Although there are differences by country and even within one country, in general, Muslim women can go to burials. They have a distinctive period of mourning and are encouraged to say prayers for their loved ones. Although Islamic faith dictates that women and men are equal, participating in some aspects of the burial ritual are discouraged for women, so both men and women can avoid Fitnah, or bodily temptations.
Women play an important part in burial preparations after a loved one dies. Immediately after death, the departed’s eyes are closed and the body is covered in a clean, white sheet. The body is nearly always washed by a person of the same gender as the deceased, so a woman would not wash a male body, unless he was her child or husband. Women participate in Hidaad, a three-day mourning period in which they weep; the mourning women are discouraged from crying or wailing loudly, out of a desire to remain humble and a fear they'll upset the dead, who Muslims believe can hear them crying. Women who are grieving their husband's death observe the Iddah, a special period of mourning, which lasts four months and 10 days.
The body is typically interred within 24 hours after it is prepared. Once the body is ritualistically shrouded, it is carried to the gravesite via a funeral procession, much like in Christian culture. Some Imams believe that women should be forbidden from participating in a funeral procession. Others believe it is permissible for a woman to participate, as long as she doesn't do anything Haram, or forbidden. Examples of forbidden behaviors include pulling her hair, slapping her face or ululating, which are discouraged but still seen sometimes at Muslim funerals.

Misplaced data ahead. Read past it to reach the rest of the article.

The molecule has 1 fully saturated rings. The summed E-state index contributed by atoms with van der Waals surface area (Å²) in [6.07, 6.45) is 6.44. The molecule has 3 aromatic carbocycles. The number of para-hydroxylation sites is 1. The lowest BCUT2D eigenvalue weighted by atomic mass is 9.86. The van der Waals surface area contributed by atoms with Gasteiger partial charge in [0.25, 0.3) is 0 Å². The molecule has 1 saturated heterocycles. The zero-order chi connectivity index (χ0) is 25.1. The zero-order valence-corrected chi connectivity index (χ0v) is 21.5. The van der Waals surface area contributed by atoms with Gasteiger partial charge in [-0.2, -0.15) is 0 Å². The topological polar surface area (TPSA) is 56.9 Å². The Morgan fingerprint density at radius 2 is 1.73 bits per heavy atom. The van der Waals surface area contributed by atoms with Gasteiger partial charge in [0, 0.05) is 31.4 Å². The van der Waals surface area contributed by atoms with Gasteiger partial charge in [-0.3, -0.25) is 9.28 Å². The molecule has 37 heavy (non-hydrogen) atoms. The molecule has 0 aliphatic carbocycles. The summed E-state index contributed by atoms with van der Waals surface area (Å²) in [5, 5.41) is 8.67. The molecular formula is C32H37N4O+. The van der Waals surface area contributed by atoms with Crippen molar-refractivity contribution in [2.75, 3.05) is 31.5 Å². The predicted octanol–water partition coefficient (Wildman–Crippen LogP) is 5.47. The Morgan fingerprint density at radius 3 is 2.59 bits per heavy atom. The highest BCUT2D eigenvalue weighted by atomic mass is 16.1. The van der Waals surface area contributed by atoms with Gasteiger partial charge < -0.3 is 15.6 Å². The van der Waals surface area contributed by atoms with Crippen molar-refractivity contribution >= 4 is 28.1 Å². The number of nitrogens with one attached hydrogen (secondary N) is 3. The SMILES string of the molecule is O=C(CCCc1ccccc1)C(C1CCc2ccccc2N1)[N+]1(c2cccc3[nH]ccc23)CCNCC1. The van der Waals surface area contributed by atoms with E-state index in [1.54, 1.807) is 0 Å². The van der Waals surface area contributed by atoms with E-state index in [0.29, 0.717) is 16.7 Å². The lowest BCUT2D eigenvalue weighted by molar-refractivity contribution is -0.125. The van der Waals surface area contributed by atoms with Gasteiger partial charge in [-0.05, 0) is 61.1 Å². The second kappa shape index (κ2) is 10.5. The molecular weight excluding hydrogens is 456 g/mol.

Women are not required to go to funerals, especially if they are in Hidaad and do not want to leave the house. Some Imams forbid women from being at the gravesite during the funeral and others encourage the practice. If women attend the funeral, they participate in the prayer service, which involves silent prayer, followed by a prayer to the Prophet Muhammad, followed by three prayers for the deceased. At the funeral, men stand in the first row, children stand in the second row and women stand in the third row, farthest from the grave. This practice separates the men from the women to prevent distractions.
Some Imams prohibit women from visiting gravesites because they would be alone and vulnerable. Others allow older women to visit, but not younger women. Still others recommend younger women visit to pray at the monuments of deceased prophets, Imams and other wise people. Modern Muslim women are encouraged to visit their loved ones' graves, while more conservative Imams forbid it, based on a belief that women visiting graves will be cursed, causing Fitnah to others or themselves.
- Quran: Surat Al-Mumtaĥanah
- Journal of the Royal Society of Medicine: Death and Dying -- A Muslim Perspective
- The Logic of Law Making in Islam: Women and Prayer in the Legal Tradition; Behnam Sadeghi
- Islam Questions and on Women Praying the Janaazah (Funeral) Prayer
- On Islam: Women Accompanying Funeral Procession
- Comstock Images/Comstock/Getty Images